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Livestream e-commerce injects new impetus for China-Africa trade

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Livestream e-commerce injects new impetus for China-Africa trade

May 12
13:34 2022

Tungamirai Eric Mupona, a young Zimbabwean student, proudly introduced African specialties and delicacies at a livestream sales session from Hangzhou, the capital of east China’s Zhejiang Province.

“With a rich taste, Rooibos tea is one of South Africa’s most valued natural treasures, while dried mangoes from Uganda are sweet and the texture is wonderful,” said Mupona, 23, while touting the products with pride.

The session is part of a 15-day online African Products Shopping Festival that will last till May 12. Online events are being held across China to promote a variety of African products to the public.

Through e-commerce platforms, Chinese consumers can now easily shop for African goods like coffee from Ethiopia, black tea from Kenya and wine from South Africa.

Meanwhile, livestream e-commerce is fast becoming a new driving force for China-Africa trade, with young Africans living in China also joining in.

Mupona came to China in 2017 and is now pursuing a postgraduate degree at Zhejiang University. In his eyes, one of the most enjoyable aspects of his live streams has been the opportunity to share cultural stories from Africa with the people of China.

“By telling the story behind a coffee bean in a livestream session, more Chinese people can learn about the local customs and traditions of Africa,” said Mupona. “With promotion in livestream sessions, we bring African products closer to Chinese customers.”

Livestream e-commerce is a competitive industry in Zhejiang. With the interaction of livestream sales, offline exhibition halls and introducing the backstory behind the products, we can provide better shopping experiences for consumers, according to Zhang Qianjiang, deputy director of the department of commerce in Zhejiang.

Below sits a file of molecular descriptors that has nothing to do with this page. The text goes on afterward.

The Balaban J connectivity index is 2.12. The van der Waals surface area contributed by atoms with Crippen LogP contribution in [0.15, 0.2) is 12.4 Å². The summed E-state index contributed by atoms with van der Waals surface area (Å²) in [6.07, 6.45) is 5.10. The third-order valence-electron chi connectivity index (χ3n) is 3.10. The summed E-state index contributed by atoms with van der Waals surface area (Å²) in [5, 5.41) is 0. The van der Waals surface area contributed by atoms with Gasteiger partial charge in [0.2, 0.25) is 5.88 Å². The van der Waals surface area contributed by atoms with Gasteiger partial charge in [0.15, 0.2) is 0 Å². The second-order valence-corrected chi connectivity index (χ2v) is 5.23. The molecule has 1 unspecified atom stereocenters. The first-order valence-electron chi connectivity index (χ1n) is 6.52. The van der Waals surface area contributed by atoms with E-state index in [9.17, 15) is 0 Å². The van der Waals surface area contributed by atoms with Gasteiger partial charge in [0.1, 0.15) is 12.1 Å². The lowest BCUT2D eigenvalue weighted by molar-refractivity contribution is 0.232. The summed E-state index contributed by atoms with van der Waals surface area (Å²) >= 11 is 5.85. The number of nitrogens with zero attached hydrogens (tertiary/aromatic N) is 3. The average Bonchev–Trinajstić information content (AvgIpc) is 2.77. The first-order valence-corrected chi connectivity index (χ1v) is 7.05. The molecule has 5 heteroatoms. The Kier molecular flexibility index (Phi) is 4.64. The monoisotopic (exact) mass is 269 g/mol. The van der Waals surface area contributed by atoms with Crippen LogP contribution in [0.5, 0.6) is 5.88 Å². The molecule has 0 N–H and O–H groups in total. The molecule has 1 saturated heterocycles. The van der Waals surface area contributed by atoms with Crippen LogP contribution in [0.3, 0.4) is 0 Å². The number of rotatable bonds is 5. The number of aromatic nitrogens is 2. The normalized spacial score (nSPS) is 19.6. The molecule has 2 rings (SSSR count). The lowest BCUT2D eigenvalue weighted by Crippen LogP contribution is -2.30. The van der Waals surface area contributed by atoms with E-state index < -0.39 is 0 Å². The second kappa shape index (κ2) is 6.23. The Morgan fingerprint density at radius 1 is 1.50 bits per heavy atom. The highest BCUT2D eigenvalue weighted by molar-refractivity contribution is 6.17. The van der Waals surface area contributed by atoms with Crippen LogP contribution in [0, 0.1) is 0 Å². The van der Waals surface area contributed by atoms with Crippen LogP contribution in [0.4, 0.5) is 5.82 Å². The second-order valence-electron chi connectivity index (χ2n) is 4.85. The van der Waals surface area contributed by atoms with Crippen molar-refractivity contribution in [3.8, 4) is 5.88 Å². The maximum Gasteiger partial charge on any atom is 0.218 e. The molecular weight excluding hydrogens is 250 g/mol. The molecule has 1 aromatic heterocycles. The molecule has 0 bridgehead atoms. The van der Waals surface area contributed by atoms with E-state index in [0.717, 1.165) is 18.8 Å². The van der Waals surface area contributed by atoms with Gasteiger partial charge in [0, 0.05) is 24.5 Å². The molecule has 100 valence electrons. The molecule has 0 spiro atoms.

“We set up five livestream studios in African countries including South Africa and Tanzania for the festival,” said Zhao Haoxing, founder of China-Africa Bridge, a service platform for cross-border trade.

During the session, a livestreamer based in South Africa introduced a popular local wine to Chinese audiences and showed them around the orchards and factories.

Digital empowerment can help more high-quality African products enter the Chinese market, said Mupona, who has participated in many livestream e-commerce events in China.

“Zhejiang is an important province in China’s cooperation with Africa, and has made many attempts to promote live-stream e-commerce into Africa,” said Zhang.

Last year, we held 106 livestream sales sessions during a three-month e-commerce promotion for African products, logging a turnover of more than 50 million yuan (about 7.48 million U.S. dollars), Zhang added.

The development of livestream e-commerce also offers a glimpse into the vibrant China-Africa trade, which has thrived against the backdrop of the pandemic.

According to the latest data released by the General Administration of Customs of China, the total bilateral trade between China and Africa in 2021 reached 254.3 billion U.S. dollars, up 35.3 percent year on year, among which, Africa exported 105.9 billion dollars of goods to China, up 43.7 percent year on year.

“African youths have high enthusiasm for cross-border and livestream e-commerce,” said Mupona, hoping that more young Chinese and Africans will participate in the promotion of economic, trade and cultural exchanges between China and Africa, and promote the healthy and stable development of China-Africa trade. 

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